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This morning there is rain, just soft enough to enjoy and the first for quite some time. The weather is warm enough to have windows open a little and the sound of the garden for company at the kitchen table. Sparrows are now supposed to be rare, but you would not think that for a moment around our home. Their calls are loud, more jazz than anything even slightly classical. They are the bullies at our feeders.

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Having a beautiful garden and being a cyclist are mutually exclusive, with peaks in both coinciding with the height of summer. Crisp cycling tan lines now obvious in post ride shower and plants so heavy with blossom that they fall over each other. I know it is a food chain out there in the garden, an abattoir for some even. But it does look stunning. We have decided to call it a wildlife garden. A choice made for us when Esther’s prized specimens in the raised bed were identified as weeds by a gardening neighbour.

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Spread out in front of me are local maps as I plan routes for our new bike touring business. 1:25,000 and the same area at 1:50,000 by Ordnance Survey and all featuring the reassuring Crown Copyright symbol. These are the maps I am most in love with and the ones I have had the longest and most passionate relationship with. It began at school in geography lessons and the occasional field trip. I did not grow up in a house of books or maps, but I could not live without either now and would probably shoplift both without a single pang of guilt if we fell on hard times.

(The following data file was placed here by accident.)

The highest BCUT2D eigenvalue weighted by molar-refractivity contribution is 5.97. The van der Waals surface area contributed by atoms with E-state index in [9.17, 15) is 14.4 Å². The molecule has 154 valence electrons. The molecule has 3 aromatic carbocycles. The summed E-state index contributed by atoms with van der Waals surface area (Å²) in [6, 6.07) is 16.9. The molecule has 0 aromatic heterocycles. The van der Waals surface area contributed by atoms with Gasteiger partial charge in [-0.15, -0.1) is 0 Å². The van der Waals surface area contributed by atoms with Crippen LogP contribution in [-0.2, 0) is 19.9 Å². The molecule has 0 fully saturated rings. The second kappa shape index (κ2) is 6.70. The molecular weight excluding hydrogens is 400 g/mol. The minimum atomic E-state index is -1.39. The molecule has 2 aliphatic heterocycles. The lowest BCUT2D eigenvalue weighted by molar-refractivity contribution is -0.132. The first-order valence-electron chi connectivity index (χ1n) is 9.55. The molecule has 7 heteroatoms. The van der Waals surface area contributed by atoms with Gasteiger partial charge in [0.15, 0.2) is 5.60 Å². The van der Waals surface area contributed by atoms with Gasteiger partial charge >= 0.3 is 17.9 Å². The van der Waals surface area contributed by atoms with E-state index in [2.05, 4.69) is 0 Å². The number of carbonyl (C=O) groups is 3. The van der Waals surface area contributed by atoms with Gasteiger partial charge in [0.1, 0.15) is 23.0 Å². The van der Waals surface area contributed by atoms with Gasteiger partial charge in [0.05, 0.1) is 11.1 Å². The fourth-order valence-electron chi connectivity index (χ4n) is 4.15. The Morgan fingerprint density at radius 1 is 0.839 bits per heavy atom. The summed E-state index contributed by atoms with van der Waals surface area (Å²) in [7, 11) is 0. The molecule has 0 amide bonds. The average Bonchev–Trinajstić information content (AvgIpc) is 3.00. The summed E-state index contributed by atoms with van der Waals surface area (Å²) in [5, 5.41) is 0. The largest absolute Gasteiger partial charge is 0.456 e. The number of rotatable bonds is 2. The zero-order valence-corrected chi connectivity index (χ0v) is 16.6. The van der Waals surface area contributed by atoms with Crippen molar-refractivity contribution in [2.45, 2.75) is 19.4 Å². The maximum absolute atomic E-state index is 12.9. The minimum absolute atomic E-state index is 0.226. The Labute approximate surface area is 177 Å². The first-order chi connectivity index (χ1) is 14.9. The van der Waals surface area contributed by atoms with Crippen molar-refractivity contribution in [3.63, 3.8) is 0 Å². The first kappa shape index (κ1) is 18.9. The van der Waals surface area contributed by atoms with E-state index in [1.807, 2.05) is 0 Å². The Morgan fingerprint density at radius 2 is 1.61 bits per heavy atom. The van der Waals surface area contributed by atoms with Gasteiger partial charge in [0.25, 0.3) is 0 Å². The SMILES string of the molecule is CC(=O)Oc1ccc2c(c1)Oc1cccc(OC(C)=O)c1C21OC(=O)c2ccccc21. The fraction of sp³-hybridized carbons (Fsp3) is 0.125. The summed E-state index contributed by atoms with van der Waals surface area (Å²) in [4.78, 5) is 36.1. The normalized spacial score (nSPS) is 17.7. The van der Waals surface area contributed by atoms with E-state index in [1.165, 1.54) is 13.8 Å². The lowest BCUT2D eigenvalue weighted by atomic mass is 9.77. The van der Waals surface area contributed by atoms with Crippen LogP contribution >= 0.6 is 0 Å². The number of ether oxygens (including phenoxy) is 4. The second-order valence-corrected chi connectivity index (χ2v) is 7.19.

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The big project for us at the moment is rebranding the bike touring company that we will be running. Every bike ride is now research. Is this good, too hilly, how can we make a loop and where is the nearest coffee and cake? The logo is now finalised and began with a stupid question, like most good things – ” can we have a cow on a bike? ” The cutest cow in the world, the one that will turn the wavering carnivore away from meat is the Belted Galloway. Our local cow, and a bit of a bovine celebrity,  hardy enough for the uplands and unmistakable from the hairy ears to that white belt. I first saw them down on the moors of Dartmoor 30 years ago and could not believe my eyes. Our Belted Galloway rides a sturdy bike and is called Robin.

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We are working on the content and style of the new website, but at the same time we wanted to do a 1 minute film that would put across our company values and mood. Riding a bike can be about speed, about the buzz and that perfect line around a fast descending bend. But it can be about looking over the hedge, stopping to take things in, talking to the people you meet. We have just 60 people per square mile here ( the scottish average is 168 ) and an amazing almost maze like series of quiet roads passing through beautiful villages. The little film introduces the quiet adventures that you can have here and the interesting thought that I came across; ‘ you can’t be sad whilst riding a bike ‘.  I hope you enjoy it – turn on the sound!

 

 

 

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